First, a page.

During the violent clashes in Cairo in August 2013 there was one particular YouTube video that received a lot of media attention. (The original video was subsequently removed from YouTube, but can also be viewed here.) The widely used description for this video, which for example appeared in the headline on a Washington Post blog post, was that protesters had pushed a police car off a bridge in Cairo.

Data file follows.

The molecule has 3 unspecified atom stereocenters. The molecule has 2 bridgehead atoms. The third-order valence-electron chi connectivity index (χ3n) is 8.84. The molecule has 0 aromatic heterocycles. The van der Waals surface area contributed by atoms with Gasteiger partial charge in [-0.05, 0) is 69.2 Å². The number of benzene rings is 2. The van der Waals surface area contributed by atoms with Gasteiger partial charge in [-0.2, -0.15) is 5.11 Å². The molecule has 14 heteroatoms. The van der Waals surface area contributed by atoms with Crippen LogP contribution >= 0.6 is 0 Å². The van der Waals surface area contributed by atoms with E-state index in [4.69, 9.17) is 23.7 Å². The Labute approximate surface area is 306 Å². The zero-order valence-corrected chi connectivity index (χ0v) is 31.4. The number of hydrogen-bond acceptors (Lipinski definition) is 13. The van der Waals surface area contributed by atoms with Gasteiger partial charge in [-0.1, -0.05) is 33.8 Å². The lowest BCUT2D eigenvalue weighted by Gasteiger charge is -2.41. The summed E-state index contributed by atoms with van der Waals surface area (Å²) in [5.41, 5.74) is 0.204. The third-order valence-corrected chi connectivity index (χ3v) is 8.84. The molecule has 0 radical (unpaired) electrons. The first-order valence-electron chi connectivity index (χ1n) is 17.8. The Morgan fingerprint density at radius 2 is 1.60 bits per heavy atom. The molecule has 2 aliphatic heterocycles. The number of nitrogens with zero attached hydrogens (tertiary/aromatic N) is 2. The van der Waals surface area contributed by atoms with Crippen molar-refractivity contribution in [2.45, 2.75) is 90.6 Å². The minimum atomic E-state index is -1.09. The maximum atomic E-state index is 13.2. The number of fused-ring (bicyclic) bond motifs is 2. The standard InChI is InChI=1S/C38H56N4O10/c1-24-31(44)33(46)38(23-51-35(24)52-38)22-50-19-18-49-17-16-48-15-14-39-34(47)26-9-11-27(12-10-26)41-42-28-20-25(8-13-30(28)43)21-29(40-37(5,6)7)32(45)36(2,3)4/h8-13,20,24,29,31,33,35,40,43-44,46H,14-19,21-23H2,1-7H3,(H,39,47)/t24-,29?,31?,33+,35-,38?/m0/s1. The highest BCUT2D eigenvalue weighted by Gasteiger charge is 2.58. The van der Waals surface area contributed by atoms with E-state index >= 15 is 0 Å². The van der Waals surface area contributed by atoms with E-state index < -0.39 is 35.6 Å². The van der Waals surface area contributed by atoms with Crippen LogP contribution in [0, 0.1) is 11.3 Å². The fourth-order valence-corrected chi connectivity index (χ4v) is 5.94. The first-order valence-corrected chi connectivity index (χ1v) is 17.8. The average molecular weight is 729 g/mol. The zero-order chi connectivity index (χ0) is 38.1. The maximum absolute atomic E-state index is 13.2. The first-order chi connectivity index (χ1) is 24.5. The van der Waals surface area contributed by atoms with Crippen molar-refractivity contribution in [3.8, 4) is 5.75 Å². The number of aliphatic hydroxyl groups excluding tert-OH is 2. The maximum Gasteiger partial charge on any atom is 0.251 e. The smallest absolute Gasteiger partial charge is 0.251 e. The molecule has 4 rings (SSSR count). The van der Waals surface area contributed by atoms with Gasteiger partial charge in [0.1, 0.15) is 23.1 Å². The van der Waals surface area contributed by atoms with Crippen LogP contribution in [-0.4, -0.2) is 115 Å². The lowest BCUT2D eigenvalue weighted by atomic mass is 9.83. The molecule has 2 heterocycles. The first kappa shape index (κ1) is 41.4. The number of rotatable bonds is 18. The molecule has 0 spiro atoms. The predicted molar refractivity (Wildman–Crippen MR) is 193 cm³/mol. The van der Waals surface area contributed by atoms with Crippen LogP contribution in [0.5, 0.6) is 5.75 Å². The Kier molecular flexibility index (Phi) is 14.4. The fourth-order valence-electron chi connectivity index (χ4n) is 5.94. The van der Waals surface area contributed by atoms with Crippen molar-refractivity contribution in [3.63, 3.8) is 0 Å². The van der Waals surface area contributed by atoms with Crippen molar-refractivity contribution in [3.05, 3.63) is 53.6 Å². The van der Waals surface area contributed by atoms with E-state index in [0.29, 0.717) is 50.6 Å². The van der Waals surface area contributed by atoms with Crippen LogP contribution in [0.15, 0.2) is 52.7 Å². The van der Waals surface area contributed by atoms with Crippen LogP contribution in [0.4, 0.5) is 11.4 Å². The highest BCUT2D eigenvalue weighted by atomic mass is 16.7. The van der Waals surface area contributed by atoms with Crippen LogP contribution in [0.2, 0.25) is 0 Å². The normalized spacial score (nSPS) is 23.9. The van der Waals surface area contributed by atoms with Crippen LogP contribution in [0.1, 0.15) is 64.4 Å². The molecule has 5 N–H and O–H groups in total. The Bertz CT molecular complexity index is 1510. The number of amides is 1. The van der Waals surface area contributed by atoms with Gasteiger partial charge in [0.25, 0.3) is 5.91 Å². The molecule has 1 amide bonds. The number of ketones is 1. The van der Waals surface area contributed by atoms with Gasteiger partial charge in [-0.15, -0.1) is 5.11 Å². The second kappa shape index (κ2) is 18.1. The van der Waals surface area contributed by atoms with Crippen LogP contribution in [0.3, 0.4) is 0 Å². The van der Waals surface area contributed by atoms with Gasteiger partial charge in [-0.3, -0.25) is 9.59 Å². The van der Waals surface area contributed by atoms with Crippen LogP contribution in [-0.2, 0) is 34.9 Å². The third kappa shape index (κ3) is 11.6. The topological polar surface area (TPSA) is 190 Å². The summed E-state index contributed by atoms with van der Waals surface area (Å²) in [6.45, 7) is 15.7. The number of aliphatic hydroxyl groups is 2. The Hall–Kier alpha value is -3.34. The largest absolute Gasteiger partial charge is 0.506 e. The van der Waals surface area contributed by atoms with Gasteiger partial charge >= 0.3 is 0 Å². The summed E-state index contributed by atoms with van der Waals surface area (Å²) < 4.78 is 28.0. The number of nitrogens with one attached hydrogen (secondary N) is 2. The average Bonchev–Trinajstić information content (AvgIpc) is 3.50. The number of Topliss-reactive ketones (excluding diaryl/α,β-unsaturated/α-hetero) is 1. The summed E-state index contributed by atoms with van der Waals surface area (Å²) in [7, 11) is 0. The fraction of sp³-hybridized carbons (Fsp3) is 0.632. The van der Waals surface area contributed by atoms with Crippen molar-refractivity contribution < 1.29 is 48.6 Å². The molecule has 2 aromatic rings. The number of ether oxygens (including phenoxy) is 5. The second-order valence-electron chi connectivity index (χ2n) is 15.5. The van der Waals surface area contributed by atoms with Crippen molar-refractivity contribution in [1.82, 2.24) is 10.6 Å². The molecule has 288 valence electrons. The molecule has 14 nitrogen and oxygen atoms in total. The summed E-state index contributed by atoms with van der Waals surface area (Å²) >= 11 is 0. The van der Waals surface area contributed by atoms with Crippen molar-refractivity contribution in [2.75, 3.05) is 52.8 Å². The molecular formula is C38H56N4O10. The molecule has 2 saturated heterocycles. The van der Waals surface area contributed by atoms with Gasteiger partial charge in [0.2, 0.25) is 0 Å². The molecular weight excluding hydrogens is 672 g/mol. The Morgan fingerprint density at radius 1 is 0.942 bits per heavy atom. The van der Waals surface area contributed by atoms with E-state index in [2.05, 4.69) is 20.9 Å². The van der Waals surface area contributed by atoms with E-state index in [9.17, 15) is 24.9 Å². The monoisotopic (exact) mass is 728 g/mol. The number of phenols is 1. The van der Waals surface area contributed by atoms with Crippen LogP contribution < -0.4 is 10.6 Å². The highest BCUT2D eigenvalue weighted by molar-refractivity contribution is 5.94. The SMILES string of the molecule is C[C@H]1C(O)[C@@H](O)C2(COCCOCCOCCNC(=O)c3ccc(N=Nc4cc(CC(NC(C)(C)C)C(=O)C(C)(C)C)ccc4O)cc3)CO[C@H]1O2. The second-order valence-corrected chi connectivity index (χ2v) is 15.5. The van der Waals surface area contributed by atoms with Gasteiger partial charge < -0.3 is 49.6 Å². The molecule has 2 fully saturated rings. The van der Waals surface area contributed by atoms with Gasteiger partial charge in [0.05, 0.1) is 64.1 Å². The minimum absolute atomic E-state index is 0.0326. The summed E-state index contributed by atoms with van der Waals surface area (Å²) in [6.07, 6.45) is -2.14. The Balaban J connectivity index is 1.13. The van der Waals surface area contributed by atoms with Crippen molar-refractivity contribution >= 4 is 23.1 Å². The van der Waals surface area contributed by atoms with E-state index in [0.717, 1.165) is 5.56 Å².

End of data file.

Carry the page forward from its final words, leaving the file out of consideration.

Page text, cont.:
The quantity of citizen video emerging from the Syrian conflict, combined with the lack of professional journalists on the ground, has resulted in a massive amount of citizen media for researchers and journalists to sort through and analyze. In cases of videos that depict likely violations of international humanitarian law, the potential for them to be used as evidence is exciting but demands a process of authentication. This is especially important since all sides of the conflict realize the power of shocking videos to bolster their own claims of victimhood or triumphalism and post or promote them accordingly. The potential for media to be mis-attributed and then widely shared on social media emphasizes the vital importance of verification. Continue reading Verifying Citizen Video: A Case Study of Destruction from Aleppo→